By: Laura Bennett
To say 2022 has been a tough year for aid workers around the world would be an understatement.
The ongoing ripple effects of the pandemic, coupled with the conflict in Ukraine and our delicate global economy have added pressure to a sector that was already trying to reach vulnerable communities and provide support to regions like Africa where food crises were already devastating.
Ahead of Christmas, humanitarian aid organisation World Vision has teamed up with The Wiggles to release a new song, Around the World, aimed at raising awareness for children in need this festive season.
“We’re so lucky The Wiggles have offered their time and energy to support us because I feel like now, more than ever, children need hope,” World Vision’s Louise Cummins said.
“That’s what World Vision provides, and I love the fact that this is a song about making children all around the world get up and dance and feel strong and hopeful about the future.”
“I love the fact that this is a song about making children all around the world get up and dance and feel strong and hopeful about the future,” – Louise Cummins, World Vision
In reports from the aid organisation, this year alone, more than 50 million people – around half of whom are children – are at risk of starvation, and food insecurity is the cause of 45 per cent of preventable deaths for children under five.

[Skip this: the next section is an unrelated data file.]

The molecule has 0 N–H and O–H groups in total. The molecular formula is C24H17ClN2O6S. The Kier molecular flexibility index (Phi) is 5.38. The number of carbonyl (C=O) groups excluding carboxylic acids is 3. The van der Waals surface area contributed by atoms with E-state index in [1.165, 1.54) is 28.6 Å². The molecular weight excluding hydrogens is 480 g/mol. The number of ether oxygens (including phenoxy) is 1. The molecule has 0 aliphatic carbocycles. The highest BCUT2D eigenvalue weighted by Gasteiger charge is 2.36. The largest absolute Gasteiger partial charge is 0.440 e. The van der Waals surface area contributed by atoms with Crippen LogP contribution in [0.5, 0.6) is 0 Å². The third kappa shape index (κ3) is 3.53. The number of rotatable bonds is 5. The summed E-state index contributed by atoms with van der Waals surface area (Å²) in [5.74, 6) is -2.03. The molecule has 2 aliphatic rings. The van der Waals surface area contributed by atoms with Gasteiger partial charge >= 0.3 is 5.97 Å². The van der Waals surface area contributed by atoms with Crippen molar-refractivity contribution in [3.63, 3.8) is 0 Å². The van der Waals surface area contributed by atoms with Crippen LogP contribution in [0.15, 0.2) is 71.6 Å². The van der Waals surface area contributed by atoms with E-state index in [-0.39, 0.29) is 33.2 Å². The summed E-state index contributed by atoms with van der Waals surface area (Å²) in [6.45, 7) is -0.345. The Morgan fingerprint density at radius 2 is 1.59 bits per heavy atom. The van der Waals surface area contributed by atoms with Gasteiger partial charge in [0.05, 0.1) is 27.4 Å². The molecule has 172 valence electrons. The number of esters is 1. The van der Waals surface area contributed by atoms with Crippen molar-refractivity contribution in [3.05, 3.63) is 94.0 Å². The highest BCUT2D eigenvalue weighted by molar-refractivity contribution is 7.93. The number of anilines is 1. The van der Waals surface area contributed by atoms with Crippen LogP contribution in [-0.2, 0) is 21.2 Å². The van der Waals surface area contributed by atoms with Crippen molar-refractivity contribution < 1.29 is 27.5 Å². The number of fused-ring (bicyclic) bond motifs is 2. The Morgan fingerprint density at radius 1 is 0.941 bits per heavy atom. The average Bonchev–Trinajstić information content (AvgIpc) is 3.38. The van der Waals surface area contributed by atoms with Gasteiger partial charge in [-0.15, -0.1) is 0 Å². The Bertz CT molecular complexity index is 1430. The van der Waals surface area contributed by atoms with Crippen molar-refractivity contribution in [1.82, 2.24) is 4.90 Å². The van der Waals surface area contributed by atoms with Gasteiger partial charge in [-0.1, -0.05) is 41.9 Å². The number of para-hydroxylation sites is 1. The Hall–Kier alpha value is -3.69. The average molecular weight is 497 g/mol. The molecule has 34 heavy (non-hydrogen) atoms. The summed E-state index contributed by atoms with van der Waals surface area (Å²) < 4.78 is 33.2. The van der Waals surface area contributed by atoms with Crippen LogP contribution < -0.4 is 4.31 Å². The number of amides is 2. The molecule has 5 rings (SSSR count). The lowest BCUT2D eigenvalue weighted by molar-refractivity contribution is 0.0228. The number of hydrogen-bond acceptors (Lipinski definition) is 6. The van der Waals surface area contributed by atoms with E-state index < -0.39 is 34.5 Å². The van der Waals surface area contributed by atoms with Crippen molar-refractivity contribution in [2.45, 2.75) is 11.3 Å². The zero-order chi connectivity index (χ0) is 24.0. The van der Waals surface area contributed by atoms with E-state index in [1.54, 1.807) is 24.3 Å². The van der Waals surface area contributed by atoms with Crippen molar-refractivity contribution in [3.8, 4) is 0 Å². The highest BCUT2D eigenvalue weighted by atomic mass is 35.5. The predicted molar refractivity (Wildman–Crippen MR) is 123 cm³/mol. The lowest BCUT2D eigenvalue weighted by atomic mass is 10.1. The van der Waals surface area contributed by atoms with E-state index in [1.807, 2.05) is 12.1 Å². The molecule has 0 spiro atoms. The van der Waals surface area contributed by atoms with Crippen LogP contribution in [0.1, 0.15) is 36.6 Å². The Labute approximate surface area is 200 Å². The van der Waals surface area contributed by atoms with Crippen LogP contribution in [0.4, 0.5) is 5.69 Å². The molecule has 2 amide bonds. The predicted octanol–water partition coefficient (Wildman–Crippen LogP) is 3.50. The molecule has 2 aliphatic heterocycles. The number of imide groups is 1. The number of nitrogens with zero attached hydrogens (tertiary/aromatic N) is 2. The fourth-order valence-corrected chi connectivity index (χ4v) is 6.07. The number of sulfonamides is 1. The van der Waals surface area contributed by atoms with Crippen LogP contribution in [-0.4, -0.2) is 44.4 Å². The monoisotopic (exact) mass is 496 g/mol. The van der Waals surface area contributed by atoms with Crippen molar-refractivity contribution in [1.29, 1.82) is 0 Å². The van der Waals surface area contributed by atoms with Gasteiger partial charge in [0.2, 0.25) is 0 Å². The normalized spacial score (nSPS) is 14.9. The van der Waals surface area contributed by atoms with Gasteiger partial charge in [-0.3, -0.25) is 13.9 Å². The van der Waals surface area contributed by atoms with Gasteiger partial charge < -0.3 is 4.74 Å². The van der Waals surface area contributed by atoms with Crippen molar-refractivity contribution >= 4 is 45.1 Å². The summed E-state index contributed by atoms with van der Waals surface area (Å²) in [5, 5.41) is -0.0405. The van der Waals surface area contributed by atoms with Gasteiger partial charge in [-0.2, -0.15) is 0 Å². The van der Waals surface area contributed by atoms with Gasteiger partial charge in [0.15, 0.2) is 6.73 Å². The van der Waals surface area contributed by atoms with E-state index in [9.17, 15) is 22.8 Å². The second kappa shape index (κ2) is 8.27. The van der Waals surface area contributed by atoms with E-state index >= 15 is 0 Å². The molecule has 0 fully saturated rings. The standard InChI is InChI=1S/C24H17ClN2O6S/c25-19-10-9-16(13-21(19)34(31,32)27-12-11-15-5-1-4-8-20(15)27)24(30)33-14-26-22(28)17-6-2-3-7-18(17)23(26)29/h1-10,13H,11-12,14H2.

With the release of this song, The Wiggles are encouraging Aussies to transform the lives of 5000 children worldwide this Christmas by sponsoring a child.
“The video features children from communities that World Vision supports dancing and having fun,” Wiggles member Tsehay said.
“The song is a celebration of empowerment that’s designed for Aussies to take a moment to think about the world’s most vulnerable children and what we can do to help them,” – Tsehay, Yellow Wiggles
“The song is a celebration of empowerment that’s designed for Aussies to take a moment to think about the world’s most vulnerable children and what we can do to help them.”
It’s also one that hits close to home for Ethiopian-born Tsehay who said, “there’s so many missed opportunities that children in these countries face”.
“Access to basic resources like food, water, shelter, education – even just being able to play around with their friends,” Tsehay said.
“It’s things like that that I think Aussies really take for granted.”
Louise added, “Yes, there’s a lot going on [globally], but I really believe there’s enough good people and enough good work happening around the world to actually help raise this generation up with hope”.
Article supplied with thanks to Hope Media.
Feature image: Supplied
About the Author: Laura Bennett is a media professional, broadcaster and writer from Sydney, Australia.